The person before me rose up from a venerating genuflection and moved on; allowing me to step forward. Unlike he, crutches and two full length leg braces-the remnants of polio, denied me genuflection. Reverence would be offered, by this ten-year old, while standing with head bowed as a substitute for kneeling.
Mrs. Pagona Catsounis was praying before her Icon of the Blessed Mother of Jesus, in her Island Park home on the evening of March 16, 1960. She noticed a tear drop coming from the left eye of the image and rolling down her cheek. On March 18th she called Fr. George Papadeas, the pastor at St. Paul. After seeing the tears himself he called Archbishop Iakovos who arrived at the home on March 21st. By that time a small tear crystallized in the corner of the eye. She was in tears for three days then stopped. A month after, another Icon, owned by Mrs. Antonia Koulis, began to cry.*
To pacify the doubters, reporters and non-believers, the second Icon was removed from its frame to see from where the tears were emanating. There was no source of tears or moisture on the back of the lithograph. A major New York paper asked to have the tears analyzed at a laboratory. The results: “The tears were of an oily nature which could not be classified among the known elements.”*
Permission was granted by the archbishop to allow a showing of one of the Icons, “The Lamenting Panagia,” at the Church of the Archangels in Stamford, Connecticut; Which is why I now stand before it.
The attendants, in seeing my condition, grasped the corners of the pedestal that supported the Icon, and tilted it toward me. As I looked upon it I could see my reflection in the glass cover along side the image of the Blessed Mother. It was as though she and I were encased in the frame together. I venerated the Icon with a kiss, then respectfully lowered my head as replacement for the genuflection that could not be.
As we left the church and were making our way to our cars, I overheard the discussion among my parents, uncles and aunts; who completed our entourage. All said they had not seen any visible tears nor evidence of past stains of wetness. I and my cousins said not a thing. We got into our cars, by the prompting of our parents, thereby curtailing an impromptu game of hide and go seek among the parked cars.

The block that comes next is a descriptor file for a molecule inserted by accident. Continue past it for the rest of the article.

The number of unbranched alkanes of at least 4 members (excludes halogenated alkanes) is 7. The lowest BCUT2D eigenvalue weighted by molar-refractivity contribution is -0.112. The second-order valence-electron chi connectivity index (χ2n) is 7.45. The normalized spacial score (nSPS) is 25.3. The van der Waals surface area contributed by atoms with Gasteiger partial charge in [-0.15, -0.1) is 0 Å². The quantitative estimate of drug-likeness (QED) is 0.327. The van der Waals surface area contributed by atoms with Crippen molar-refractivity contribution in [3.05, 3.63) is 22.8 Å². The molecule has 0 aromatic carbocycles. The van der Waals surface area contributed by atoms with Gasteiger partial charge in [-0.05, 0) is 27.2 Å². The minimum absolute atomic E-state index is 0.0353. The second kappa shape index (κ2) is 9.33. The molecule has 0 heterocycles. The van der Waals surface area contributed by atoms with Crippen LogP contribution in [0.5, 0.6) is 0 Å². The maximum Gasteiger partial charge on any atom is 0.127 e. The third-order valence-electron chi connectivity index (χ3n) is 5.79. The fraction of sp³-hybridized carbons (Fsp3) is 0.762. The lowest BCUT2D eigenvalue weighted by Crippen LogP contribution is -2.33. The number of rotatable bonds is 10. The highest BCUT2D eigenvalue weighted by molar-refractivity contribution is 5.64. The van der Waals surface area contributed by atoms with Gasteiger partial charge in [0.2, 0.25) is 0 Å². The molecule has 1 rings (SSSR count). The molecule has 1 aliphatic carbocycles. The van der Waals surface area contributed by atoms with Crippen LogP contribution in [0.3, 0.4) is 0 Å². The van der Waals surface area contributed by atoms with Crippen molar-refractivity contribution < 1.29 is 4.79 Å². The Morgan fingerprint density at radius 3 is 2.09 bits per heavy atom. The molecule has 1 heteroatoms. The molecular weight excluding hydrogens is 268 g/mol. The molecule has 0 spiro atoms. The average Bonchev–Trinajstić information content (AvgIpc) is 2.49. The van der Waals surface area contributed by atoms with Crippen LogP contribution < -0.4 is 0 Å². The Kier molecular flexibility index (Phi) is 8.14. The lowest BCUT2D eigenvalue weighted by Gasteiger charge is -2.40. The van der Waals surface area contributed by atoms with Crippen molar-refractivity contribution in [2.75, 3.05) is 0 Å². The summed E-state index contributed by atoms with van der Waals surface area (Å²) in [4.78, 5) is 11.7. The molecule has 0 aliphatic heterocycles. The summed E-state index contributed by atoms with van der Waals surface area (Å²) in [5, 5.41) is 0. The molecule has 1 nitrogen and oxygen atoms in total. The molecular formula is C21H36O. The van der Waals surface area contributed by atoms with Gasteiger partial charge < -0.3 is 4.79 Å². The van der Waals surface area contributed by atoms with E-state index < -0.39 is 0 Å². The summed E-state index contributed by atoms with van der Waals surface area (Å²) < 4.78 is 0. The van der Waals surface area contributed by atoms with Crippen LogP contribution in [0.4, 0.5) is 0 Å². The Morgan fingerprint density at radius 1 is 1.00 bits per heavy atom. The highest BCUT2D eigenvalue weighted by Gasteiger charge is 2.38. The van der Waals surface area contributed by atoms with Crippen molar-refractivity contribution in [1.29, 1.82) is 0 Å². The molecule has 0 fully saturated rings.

That night as my mom and dad helped me off with my braces and tucked me into bed, I do not remember either of them asking me to describe what I may or may not have seen. I suppose, since I offered nothing, they assumed I witnessed nothing. [And from that day forward, as we resumed our everyday lives, I don’t recall the subject being mentioned.] Although unwilling to admit fatigue, as most kids my age would declare-to extend the joys of the day, drowsiness overtook me. As I lay there awaiting sleep, I relived the most memorable event of my day… I clearly again could see Her beautiful loving face, adorned with glistening red tear drops upon Her cheek.
When a child is told he/she is going to attend a circus, that child expects to see a circus. The child is not yet burdened by the skepticism of adulthood to believe otherwise. So then, why should a child brought to see a picture that is crying, not expect to see it cry?
I have yet to understand, why I witnessed what I have. Those who have had the opportunity to view the Icons, on any occasion, have not reported the same. This was confirmed to me by Fr. Poulos, the then pastor of the Church of The Archangels.
(To follow: Eye Of The Beholder- Pilgrimage)
*Information gathered from St. Paul’s Greek Orthodox Church, Hempstead, N.Y.